That's crazy. I can't remember the last time I wasn't straight up locked within 2 minutes of my first login.
Guess Linux users are bad, or whatever makes them trigger each f*ING time.
Created and accessed over Tor or a clearnet connection?
Virtue signaling? Preventing completely anonymously accounts doesn't seem to fit that colloquial definition of that, I always assumed it meant taking an action simply for social signalling, that has no benefit to you otherwise.
How about the fact Twitter recently launched an official onion-service yet it is claimed by users when attempting to create an account with email over it the account is locked for 'abuse' within short order?
I certainly understand why you want to use Tor to create a Twitter account, I guess the disconnect is you seem to feel it is fundamentally and obviously wrong to prevent this, but it does seem fairly clear why you'd offer a service to allow logins yet not signups. And in any case, can't speak to why an individual account got banned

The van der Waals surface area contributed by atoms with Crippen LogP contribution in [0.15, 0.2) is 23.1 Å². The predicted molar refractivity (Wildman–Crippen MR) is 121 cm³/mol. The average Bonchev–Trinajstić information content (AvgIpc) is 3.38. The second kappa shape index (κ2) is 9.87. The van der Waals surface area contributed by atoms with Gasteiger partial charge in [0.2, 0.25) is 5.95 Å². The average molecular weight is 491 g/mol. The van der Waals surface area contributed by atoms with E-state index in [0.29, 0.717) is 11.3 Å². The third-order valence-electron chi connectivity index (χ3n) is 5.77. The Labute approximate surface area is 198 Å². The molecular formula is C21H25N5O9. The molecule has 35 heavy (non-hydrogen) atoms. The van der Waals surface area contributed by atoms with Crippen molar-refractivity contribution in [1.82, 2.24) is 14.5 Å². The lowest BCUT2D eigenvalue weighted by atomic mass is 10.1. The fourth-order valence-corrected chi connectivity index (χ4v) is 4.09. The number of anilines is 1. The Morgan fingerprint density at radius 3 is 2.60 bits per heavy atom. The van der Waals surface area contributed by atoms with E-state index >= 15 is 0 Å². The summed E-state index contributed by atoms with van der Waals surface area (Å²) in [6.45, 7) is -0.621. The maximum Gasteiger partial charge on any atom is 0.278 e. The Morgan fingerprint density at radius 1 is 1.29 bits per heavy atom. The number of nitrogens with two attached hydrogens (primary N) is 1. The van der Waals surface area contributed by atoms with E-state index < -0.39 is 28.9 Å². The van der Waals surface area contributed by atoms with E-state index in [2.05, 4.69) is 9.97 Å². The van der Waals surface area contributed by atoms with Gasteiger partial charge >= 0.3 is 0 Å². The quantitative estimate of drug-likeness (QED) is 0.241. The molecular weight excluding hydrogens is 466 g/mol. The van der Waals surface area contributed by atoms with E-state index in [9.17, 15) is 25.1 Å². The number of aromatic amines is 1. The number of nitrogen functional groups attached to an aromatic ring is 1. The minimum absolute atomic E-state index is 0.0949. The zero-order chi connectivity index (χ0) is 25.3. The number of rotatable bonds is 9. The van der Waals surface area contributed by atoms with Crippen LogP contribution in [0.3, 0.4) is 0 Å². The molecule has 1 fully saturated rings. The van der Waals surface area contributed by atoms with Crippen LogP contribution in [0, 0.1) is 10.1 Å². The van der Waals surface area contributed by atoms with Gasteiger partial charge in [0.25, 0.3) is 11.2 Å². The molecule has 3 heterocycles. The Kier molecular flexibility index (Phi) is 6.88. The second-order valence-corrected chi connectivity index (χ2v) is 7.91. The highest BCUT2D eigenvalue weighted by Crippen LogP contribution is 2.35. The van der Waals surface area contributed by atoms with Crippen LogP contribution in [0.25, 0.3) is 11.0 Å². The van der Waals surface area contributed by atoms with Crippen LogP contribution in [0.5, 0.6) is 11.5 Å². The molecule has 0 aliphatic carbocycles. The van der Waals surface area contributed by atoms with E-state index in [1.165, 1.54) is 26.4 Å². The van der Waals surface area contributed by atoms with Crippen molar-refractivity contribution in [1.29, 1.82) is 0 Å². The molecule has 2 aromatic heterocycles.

$5k seems embarrassingly low so something with such horrendous impact. Potentially allowing for doxing, and because phone numbers are the lynchpin for many 2FA and consumer-facing telco security is generally lax, total user hijacking across multiple platforms. What an absolute disaster.
I have found many far more serious bugs, even at larger companies, that have paid me under $500. No one feels security researchers time is even worth that of the internal engineers creating the bugs.
Besides impact, $5K also doesn't make sense when compared to employee compensation.
if the disclosure and fix time is half a year, a blackhat is now able to both claim the bug bounty and sell the day zero exploit